T Nation

Strength Standards for 5/3/1?


For a beginner most programs go on:

Squat: 140kgx1
Deadlift: 180kgx1
Bench: 100kgx1

I can't find anything concrete about the press but I was working on the basis of 60kg being the beginner standard.

Is it any different for 5/3/1 or not?

BBB as Assistance on Beginner Programs?
What days?
i.e, BBB squats after 5/3/1 squat days or on deadlift or bench day?


Do you mean a strength standard before starting a program like 5/3/1?

If not, that's impossible to answer as standards are relative to age/weight/experience.


I don't understand the meaning of the question are you suggesting that you have to be able to lift x amount of weight before being able to use the 5/3/1 program ?


I'm not sure what you mean either. For "Average to Athlete" standards, I created standards for the following:

Bench Press
300 yard shuttle
1 mile run
Air Dyne
Box Jump
Standing Long Jump

I did this to give people a more complete training program, not just what you lift in the weight room. Having strength standards is great but it will only bring you so far. I believe one should be a bit more well rounded.


I'm confused why what program you're on would influence what you consider to be strong?


I believe the OP is asking is does a lifter have to meet a prerequisite amount of strength/experience before starting a 5/3/1 program?


There seems to be a lot of crap out there that regards 5/3/1 as only worth doing, or only effective if you're an "intermediate or advanced" lifter. For what it's worth, I switched over when I had loads of potential linear progression left, and have had a lot of success with it. I really don't see any kind of strength standards applying to it.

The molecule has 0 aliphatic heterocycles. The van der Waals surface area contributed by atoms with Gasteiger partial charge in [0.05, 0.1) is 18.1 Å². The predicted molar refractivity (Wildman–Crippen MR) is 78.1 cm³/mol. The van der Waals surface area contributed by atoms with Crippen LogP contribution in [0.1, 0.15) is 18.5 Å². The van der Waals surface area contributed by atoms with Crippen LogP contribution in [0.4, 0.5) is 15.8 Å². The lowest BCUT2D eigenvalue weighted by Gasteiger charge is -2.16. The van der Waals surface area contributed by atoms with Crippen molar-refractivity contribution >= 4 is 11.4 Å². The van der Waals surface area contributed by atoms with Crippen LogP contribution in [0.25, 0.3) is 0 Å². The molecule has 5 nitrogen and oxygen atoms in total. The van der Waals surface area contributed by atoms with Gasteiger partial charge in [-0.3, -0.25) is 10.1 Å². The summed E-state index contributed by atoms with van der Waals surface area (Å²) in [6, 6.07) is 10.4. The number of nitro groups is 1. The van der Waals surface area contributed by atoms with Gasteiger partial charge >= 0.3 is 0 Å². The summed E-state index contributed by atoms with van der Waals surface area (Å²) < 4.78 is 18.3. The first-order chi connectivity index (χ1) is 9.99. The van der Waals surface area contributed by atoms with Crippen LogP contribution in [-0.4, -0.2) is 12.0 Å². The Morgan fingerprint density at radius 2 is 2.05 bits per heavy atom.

If you switch when you could still be on an LP/peaking type program it just means you can progress more cycles before stalling and resetting. A lot of people seem to think it will stunt their lifting career if they don't stay on Starting Strength or Texas Method for as long as humanly possible... I think this is really only the case if you're going to lift for a year and then quit, rather than look at the big picture and plan on lifting long term. Don't worry about strength standards, there are no minimums necessary for this stuff to work.


Strength standards, be as strong as you can be. There really are no standards. There will always be some stronger or faster, but you might be better than thst person in something else. Just concentrate on being the best you you can be. Besides, with the obesity epidemic out there you already stronger than many.


Sure hope not! 57 years old been doing 5/3/1 consistently for 5 months. Numbers keep going up. FWIW, I believe that you have to have your own goals or standards to shoot for. You'll get the satisfaction when you reach what YOU have been shooting for.


Some sage advice right here.